Innovation is critical if companies want to succeed instead of only staying afloat. Yet while everyone wants to innovate, not everyone knows how to. However, understanding of what innovation is varies from one company to another, therefore, some believe they are performing better than others, but are they? Isn't there a definition of innovation that fits all industries?
Innovation, as a phenomenon, is widely discussed and often overused. It is a victim of a 'buzzword dictionary’- a word everyone uses, but often don't understand how to apply in practice. Thus, when teams are asked to innovate, often they don't know what exactly they are trying to achieve.
If we look in the business dictionary, innovation means a process of translating an idea into goods or services that can create value or for which customers will pay. Processes must include creativity and imagination, and some think innovation itself is a way of being more creative, whereas it’s much more complex in nature. To simplify, it's worth referring to innovation as a measurement of an end result, whereas 'how to innovate' as a measurement of creativity.
This way of thinking is important when working on a new product, and the approach of it is what differentiates one company's success from another company's failure. Throughout product development, some may use open innovation to seek inspiration, whilst others may try traditional approaches, but the key is not a type of innovation strategy - it’s a specific way of thinking that leads to its execution.
One such approach is called design thinking. Although design is often used to describe the end result or an object, it can also be a process for solving problems and discovering new opportunities on a strategic level. Some call it a 'problem-solving protocol', others understand it as a 'strategy that creates an organizational culture focused on solving problems for the end user', but whatever the formal definition is, design thinking can truly have an impact on innovation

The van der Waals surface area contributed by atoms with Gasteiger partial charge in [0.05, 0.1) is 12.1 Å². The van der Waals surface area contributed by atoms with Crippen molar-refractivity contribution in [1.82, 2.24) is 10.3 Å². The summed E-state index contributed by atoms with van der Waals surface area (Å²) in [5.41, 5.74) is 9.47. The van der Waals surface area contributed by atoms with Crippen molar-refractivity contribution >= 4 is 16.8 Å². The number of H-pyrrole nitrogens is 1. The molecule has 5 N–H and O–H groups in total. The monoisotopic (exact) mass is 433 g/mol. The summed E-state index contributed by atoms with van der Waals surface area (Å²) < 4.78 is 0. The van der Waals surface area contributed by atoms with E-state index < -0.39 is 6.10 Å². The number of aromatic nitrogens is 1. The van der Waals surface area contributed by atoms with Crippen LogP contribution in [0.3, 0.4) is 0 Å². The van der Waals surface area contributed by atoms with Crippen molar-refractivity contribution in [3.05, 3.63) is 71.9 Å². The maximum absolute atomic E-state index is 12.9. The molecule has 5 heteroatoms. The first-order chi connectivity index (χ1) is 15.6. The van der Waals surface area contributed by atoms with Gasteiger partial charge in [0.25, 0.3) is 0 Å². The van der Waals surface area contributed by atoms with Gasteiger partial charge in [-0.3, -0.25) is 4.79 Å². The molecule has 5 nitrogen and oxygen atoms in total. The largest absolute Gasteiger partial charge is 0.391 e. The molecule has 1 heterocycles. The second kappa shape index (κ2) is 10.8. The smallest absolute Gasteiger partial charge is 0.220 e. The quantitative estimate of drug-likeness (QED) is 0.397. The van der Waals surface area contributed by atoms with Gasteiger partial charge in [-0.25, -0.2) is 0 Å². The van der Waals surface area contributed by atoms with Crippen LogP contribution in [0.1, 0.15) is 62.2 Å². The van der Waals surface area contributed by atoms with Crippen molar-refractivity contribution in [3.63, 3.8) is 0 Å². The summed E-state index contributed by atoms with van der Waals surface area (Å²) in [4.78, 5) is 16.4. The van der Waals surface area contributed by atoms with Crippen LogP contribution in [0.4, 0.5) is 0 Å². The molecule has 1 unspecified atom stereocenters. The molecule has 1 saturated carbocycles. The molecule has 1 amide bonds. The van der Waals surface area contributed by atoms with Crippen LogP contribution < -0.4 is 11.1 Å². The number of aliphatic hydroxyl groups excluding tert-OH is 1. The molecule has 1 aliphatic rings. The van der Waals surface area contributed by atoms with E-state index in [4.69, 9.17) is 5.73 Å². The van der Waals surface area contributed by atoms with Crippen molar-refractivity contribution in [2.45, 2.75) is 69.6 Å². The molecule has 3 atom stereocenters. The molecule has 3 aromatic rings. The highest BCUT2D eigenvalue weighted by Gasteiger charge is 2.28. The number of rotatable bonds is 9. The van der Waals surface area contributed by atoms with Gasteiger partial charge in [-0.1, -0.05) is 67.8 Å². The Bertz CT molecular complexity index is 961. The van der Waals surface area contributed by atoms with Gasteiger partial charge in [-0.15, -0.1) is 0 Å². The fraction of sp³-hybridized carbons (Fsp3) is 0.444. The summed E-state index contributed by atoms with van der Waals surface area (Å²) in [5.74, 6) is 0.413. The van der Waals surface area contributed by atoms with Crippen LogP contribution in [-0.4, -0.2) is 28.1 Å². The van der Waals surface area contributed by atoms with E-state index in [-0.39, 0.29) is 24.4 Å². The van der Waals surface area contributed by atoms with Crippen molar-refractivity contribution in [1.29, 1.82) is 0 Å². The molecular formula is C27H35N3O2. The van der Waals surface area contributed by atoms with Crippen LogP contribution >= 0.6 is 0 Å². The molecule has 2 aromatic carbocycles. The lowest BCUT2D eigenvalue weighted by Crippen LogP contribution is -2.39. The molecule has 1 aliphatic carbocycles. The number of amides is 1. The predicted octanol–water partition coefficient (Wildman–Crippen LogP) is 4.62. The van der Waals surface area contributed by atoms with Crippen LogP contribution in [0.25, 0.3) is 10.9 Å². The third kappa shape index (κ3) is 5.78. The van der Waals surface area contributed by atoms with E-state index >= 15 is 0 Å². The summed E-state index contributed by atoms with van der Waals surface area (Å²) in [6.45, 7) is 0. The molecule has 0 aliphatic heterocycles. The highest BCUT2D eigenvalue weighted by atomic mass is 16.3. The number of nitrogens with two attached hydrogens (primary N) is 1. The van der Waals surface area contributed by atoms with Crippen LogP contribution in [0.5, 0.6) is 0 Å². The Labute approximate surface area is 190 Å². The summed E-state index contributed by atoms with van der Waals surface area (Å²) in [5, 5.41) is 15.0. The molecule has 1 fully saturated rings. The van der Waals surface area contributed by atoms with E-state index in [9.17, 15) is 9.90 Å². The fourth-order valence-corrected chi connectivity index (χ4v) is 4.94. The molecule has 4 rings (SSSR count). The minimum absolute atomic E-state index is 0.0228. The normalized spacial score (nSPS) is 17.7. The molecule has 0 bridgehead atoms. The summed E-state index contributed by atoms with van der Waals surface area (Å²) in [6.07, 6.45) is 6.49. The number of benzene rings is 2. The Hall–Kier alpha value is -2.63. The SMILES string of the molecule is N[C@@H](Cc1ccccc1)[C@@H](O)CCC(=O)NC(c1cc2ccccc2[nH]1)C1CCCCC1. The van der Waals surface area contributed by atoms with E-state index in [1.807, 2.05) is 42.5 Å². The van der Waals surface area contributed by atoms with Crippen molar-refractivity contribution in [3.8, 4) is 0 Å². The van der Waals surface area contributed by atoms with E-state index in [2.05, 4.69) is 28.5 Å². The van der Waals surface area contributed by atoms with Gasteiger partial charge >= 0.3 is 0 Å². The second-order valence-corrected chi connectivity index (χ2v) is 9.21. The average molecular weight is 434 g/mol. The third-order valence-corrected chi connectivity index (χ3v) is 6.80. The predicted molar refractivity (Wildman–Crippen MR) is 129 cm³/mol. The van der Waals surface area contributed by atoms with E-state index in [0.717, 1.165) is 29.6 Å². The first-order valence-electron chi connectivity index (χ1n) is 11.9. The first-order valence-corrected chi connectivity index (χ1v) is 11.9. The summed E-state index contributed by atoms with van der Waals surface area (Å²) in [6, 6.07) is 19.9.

The process of design thinking can be split into four steps, including the definition of a problem, creating and considering options for its solution, refining directions, and execution. These steps don't offer something that a strategist or an entrepreneur wouldn't already have in their skill set, the advantage lies in applying those steps repetitively, so they work automatically, boosting efficiency and productivity.
When defining a problem using design thinking, the main focus is on observation, meaning teams should look at the problem as observers rather than participants. This is achieved by using imagination, allowing 'the observer' to see the problem from different angles. This also involves asking yourself questions, criticizing and judging your own decisions on the existing problem. Eventually, the practice will allow you to isolate yourself from 'gut feelings', and it will be easier to come up with a balanced view, a better prioritization of tasks, and an understanding of what the core problems are.
Once problems are defined, there may be a temptation to solve them the same way they were solved last time - because it's easier. Design thinking suggests that even if the solution lies on the surface, all options must be taken into consideration, as this would yield better results in terms of quality.
Once the well thought out solution is there, it should be nurtured. Even the best of ideas can fail if they are not approached with creativity. Design thinking promotes an environment where teams can experiment with their ideas, and where mistakes are treated as an important part of product development. After each experiment, smaller ideas and experiences from learned mistakes can be incorporated into the main project, making it a product with a sophisticated structure, rather than another working prototype.
Prototypes of solutions have been created and it's time to harvest results. At this stage, the defined problem is solved or the opportunity has been discovered, and the project can undergo final testing before launch. Design thinking is a cycle, and the core of it is in repeating all stages until this way of thinking is embedded in your innovation strategy at all times. After each cycle: evaluate, learn, create, innovate, repeat.